Recovery from different drugs causes different symptoms. These symptoms occur when a person has taken the drug enough times to develop a chemical dependency to it. The way the drug was administered can also play a role in determining how a person will respond physically and emotionally during rehabilitation and recovery. Withdrawal from alcohol, tranquilizers, and heroin can cause significant physical symptoms such as profuse sweating, heart palpitations, muscle tension, chest constriction, tremors, difficulty breathing, nausea, vomiting, and diarrhea. Dangerous physical symptoms such as seizures, strokes, or even heart attacks in some patients have been known to occur if a person who is addicted to alcohol or tranquilizers abruptly stops ingesting them. This method of immediately stopping the use of any drug is usually referred to as “cold-turkey” and is not recommended.
Withdrawal from drugs such as marijuana, cocaine, and ecstasy produce minor and often short-lived physical symptoms. Each person will respond differently during rehabilitation. Some people may have more of an emotional response than a physical response to their rehabilitation process.
All drugs have the capability to produce the following emotional responses during rehabilitation: headaches, insomnia, anger, depression, anxiety, lack of focus, agitation, and a desire to isolate oneself from others. These emotional responses can occur with or without the presence of any physical symptoms.
Oxycontin, heroin, and morphine are some of the drugs that can cause immensely uncomfortable physical symptoms but are usually not dangerous unless other drugs have been abused as well.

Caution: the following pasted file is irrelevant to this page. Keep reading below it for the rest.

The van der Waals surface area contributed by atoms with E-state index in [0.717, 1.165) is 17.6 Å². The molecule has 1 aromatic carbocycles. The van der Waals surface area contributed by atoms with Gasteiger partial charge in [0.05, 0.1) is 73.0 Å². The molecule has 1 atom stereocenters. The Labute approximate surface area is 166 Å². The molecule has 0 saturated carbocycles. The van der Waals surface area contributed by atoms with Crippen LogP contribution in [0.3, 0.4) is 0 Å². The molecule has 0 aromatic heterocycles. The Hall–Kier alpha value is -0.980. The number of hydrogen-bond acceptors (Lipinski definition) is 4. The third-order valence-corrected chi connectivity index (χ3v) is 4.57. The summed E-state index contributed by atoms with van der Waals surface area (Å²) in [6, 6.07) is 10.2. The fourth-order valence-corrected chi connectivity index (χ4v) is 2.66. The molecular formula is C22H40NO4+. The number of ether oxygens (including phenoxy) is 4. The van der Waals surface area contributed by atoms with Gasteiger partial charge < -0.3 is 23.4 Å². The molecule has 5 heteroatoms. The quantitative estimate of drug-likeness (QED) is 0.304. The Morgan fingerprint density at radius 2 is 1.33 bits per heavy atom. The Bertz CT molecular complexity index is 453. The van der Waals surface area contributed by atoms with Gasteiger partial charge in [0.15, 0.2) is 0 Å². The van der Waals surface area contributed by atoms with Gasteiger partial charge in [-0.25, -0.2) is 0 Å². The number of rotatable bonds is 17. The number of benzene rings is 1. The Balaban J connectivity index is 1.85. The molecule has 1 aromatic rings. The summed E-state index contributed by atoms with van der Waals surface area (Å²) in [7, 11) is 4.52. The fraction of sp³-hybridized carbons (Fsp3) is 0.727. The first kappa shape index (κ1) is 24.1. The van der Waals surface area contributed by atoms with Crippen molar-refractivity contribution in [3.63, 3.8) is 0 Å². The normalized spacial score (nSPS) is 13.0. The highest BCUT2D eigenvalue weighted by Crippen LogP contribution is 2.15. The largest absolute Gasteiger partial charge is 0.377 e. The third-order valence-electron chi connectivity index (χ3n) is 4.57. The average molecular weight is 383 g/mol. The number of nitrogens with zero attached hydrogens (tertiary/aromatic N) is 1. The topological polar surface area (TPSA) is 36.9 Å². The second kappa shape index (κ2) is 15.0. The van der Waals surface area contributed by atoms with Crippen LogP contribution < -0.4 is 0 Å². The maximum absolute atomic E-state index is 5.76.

There are two stages of withdrawal, the acute stage, which usually lasts for a few weeks, and the post-acute withdrawal stage (PAWS). During the acute stage, most if not all of the physical symptoms are experienced. During the post-acute stage most of the physical symptoms have passed and the emotional and psychological symptoms begin to take place. This occurs because during the course of the addiction, the brain’s chemistry was changed. During the progress of rehabilitation, psychological responses are caused by fluctuating brain chemistry as brain function slowly returns to normal.
PAWS can last up to two years so unfortunately it is not a fast process to get through. Mood swings, low energy, trouble concentrating, fatigue, and restless sleep are all common symptoms someone may experience when going through this stage. PAWS can seem impossible to get through so it is best to take each day as it comes, try to understand that the uncomfortable symptoms are an indication that the brain is repairing itself, and that recovery cannot be rushed. It is important to remember that resentment and anger will only make the emotional response worse and will slow down recovery. A person recovering from drug or alcohol addiction should remember to take care of themselves, enjoy the good days, and stay focused on their recovery.
They most effective method for treatment of drug or alcohol addiction is through an in-patient rehabilitation center. These facilities offer physical and psycho-therapeutic treatment. Withdrawal from drug addiction can be uncomfortable and unpleasant but if the desire for recovery is genuine, success can be gained one day at a time.